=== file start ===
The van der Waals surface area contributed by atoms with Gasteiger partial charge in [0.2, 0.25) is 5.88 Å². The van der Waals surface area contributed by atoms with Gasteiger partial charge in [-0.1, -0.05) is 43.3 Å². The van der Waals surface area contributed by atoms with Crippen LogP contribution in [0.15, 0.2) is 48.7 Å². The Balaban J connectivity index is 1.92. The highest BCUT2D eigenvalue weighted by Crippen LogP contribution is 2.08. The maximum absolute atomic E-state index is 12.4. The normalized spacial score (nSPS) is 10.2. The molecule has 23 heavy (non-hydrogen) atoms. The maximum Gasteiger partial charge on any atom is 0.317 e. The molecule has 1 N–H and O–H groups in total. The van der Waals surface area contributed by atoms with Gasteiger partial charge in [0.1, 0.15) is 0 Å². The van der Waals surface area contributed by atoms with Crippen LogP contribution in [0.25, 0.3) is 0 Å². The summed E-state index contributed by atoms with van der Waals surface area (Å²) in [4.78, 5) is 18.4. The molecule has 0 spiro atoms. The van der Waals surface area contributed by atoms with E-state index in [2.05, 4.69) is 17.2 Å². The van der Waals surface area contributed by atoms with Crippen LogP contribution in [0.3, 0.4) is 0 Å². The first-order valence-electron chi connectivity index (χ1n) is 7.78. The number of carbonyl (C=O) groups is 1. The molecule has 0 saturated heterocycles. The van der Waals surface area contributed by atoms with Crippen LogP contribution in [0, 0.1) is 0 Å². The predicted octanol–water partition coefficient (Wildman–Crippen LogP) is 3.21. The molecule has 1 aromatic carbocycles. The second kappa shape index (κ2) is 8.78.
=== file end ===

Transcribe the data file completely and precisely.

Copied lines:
The van der Waals surface area contributed by atoms with Gasteiger partial charge in [0.2, 0.25) is 5.88 Å². The van der Waals surface area contributed by atoms with Gasteiger partial charge in [-0.1, -0.05) is 43.3 Å². The van der Waals surface area contributed by atoms with Crippen LogP contribution in [0.15, 0.2) is 48.7 Å². The Balaban J connectivity index is 1.92. The highest BCUT2D eigenvalue weighted by Crippen LogP contribution is 2.08. The maximum absolute atomic E-state index is 12.4. The normalized spacial score (nSPS) is 10.2. The molecule has 23 heavy (non-hydrogen) atoms. The maximum Gasteiger partial charge on any atom is 0.317 e. The molecule has 1 N–H and O–H groups in total. The van der Waals surface area contributed by atoms with Gasteiger partial charge in [0.1, 0.15) is 0 Å². The van der Waals surface area contributed by atoms with Crippen LogP contribution in [0.25, 0.3) is 0 Å². The summed E-state index contributed by atoms with van der Waals surface area (Å²) in [4.78, 5) is 18.4. The molecule has 0 spiro atoms. The van der Waals surface area contributed by atoms with E-state index in [2.05, 4.69) is 17.2 Å². The van der Waals surface area contributed by atoms with Crippen LogP contribution in [0.3, 0.4) is 0 Å². The first-order valence-electron chi connectivity index (χ1n) is 7.78. The number of carbonyl (C=O) groups is 1. The molecule has 0 saturated heterocycles. The van der Waals surface area contributed by atoms with Crippen LogP contribution in [0, 0.1) is 0 Å². The predicted octanol–water partition coefficient (Wildman–Crippen LogP) is 3.21. The molecule has 1 aromatic carbocycles. The second kappa shape index (κ2) is 8.78.